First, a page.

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SETGO Newsletters
January 2010
January 2011


John Farver, Ph.D., Department of Geology

Students in my lab are typically engaged in interdisciplinary studies with colleagues in the Department of Biological Scinces. Ongoing ecological and environmental projects involving undergraduate researchers include:

  • Determining sources, migration, and bioaccumulation of toxic metals in Lake Erie foodweb.
  • Determining the spatial and temporal variability of water chemistry for Lake Erie and its major river sources including the Sandusky River and Bay.
  • Employing fish otolith (earstone) microchemistry to evaluate the degree of philopatry and stock migration of important sports fish in Lake Erie.
  • Quantifying the role of mayflies and the invasive mussels in the trophic transfer of persistent bioaccumulating toxic metals in Lake Erie.
  • Employing otolith microchemistry of steelhead to address hatchery stock distribution in Lake Erie (mixed stock analysis), homing behavior and vagrancy, return rates, and potential natural reproduction in some Lake Erie tributaries.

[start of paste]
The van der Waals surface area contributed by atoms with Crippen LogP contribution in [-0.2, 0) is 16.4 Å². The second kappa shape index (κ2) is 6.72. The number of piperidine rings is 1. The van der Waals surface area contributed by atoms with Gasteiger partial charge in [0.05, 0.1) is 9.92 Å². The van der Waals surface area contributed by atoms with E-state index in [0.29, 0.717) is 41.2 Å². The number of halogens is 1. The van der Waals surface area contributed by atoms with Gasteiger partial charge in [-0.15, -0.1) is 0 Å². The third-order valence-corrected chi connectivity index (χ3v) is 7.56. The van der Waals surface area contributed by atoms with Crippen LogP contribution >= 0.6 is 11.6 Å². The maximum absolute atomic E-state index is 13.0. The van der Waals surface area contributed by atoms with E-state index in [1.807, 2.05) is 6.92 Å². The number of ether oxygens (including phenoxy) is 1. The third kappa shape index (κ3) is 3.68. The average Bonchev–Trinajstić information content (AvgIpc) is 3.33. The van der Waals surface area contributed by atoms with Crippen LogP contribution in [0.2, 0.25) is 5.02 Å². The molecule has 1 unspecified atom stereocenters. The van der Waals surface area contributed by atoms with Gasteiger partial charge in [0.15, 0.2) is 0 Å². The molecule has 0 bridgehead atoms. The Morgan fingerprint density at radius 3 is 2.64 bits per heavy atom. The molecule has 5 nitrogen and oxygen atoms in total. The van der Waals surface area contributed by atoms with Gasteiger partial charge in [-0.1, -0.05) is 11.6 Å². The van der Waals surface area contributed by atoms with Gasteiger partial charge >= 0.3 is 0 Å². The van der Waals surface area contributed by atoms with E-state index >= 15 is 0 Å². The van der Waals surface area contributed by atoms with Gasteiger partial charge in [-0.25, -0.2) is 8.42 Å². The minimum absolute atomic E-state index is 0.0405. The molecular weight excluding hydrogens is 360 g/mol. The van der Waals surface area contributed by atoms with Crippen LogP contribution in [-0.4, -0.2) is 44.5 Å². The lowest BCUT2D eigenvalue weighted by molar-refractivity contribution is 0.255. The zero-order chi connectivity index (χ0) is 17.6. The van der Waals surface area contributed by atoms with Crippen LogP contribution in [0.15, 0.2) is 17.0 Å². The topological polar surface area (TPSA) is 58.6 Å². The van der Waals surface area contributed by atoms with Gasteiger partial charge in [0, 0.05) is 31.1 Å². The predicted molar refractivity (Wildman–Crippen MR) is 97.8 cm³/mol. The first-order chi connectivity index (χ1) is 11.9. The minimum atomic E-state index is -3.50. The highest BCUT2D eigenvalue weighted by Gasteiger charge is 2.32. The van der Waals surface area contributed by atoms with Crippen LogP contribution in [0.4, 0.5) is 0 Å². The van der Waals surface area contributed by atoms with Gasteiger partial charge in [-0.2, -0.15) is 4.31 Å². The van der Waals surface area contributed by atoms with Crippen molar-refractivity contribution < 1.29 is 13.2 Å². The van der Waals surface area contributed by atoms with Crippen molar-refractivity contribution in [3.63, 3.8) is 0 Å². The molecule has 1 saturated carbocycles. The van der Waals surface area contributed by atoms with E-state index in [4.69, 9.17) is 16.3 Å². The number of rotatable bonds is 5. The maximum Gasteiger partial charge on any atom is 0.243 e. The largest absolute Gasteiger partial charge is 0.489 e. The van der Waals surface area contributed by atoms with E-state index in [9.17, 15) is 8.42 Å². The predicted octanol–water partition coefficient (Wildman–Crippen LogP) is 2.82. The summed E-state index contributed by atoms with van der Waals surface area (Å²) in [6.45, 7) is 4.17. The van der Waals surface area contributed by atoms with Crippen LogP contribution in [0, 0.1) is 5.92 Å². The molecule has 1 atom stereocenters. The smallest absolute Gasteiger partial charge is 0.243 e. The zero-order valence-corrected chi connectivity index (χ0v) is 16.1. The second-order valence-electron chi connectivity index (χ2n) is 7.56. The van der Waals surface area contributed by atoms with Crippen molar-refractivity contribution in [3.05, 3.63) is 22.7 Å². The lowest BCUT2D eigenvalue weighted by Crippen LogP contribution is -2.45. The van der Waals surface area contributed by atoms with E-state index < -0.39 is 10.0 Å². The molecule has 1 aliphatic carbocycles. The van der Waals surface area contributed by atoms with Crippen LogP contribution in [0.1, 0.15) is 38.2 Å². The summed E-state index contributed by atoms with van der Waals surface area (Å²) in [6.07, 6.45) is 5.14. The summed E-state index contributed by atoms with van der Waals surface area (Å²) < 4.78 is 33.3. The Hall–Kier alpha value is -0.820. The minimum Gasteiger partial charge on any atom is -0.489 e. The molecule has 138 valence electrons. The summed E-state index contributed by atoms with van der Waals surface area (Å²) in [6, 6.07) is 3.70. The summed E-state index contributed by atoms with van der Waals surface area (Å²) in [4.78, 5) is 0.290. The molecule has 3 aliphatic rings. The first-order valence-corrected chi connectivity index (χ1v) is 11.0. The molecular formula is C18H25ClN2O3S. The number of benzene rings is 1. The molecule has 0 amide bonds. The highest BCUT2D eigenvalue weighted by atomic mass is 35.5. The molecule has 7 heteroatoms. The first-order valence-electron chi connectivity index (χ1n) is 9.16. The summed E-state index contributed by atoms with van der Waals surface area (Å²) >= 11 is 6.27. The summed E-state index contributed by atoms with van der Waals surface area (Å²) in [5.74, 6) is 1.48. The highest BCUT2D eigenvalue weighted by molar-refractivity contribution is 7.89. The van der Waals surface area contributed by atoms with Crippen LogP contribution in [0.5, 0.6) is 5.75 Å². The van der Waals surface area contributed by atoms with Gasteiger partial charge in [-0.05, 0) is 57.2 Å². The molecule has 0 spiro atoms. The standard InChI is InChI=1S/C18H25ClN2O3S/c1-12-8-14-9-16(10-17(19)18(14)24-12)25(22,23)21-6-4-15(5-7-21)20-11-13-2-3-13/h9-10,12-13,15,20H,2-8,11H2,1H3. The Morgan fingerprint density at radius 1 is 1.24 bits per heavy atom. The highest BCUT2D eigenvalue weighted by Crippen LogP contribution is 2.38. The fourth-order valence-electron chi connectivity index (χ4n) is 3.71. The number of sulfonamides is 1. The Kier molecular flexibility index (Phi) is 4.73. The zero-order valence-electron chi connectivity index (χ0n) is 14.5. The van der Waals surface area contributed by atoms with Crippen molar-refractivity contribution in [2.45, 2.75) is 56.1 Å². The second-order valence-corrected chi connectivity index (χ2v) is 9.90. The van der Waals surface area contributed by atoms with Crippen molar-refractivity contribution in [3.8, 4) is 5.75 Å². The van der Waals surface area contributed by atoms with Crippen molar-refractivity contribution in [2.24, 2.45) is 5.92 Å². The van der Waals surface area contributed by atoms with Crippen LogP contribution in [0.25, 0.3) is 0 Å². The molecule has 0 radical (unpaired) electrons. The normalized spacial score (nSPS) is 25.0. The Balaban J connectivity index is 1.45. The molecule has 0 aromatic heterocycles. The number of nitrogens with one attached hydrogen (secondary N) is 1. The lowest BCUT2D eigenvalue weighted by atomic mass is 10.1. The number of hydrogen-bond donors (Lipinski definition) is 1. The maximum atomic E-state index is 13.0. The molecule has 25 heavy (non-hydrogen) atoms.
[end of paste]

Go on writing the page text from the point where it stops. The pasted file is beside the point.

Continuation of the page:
• Quantifying the effects of water chemistry and stress on the uptake and distribution of trace elements into fish otoliths.

I also maintain a high temperature and pressure mineral kinetics lab in the Department of Geology. Much of the research is collaborative with Dr. Charlie Onasch and ongoing projects include:

  • Quantifying quartz cementation rates and mechanisms in quartz-rich hydrocarbon reservoir rocks and the role of chemistry and secondary minerals.
  • Analysis of gold in quartz vein deposits from the Mesquite Mining District.
  • Applications of fluid inclusion composition to quartz vein associated ore mineralization.
  • Experimental evaluation of the distribution of common geologic fluids and chemical transport rates in rocks commonly associated with the salt domes to evaluate hydrocarbon migration and toxic chemical and nuclear waste isolation and carbon dioxide sequestration.
103 Moseley Hall

Setgo Summer Research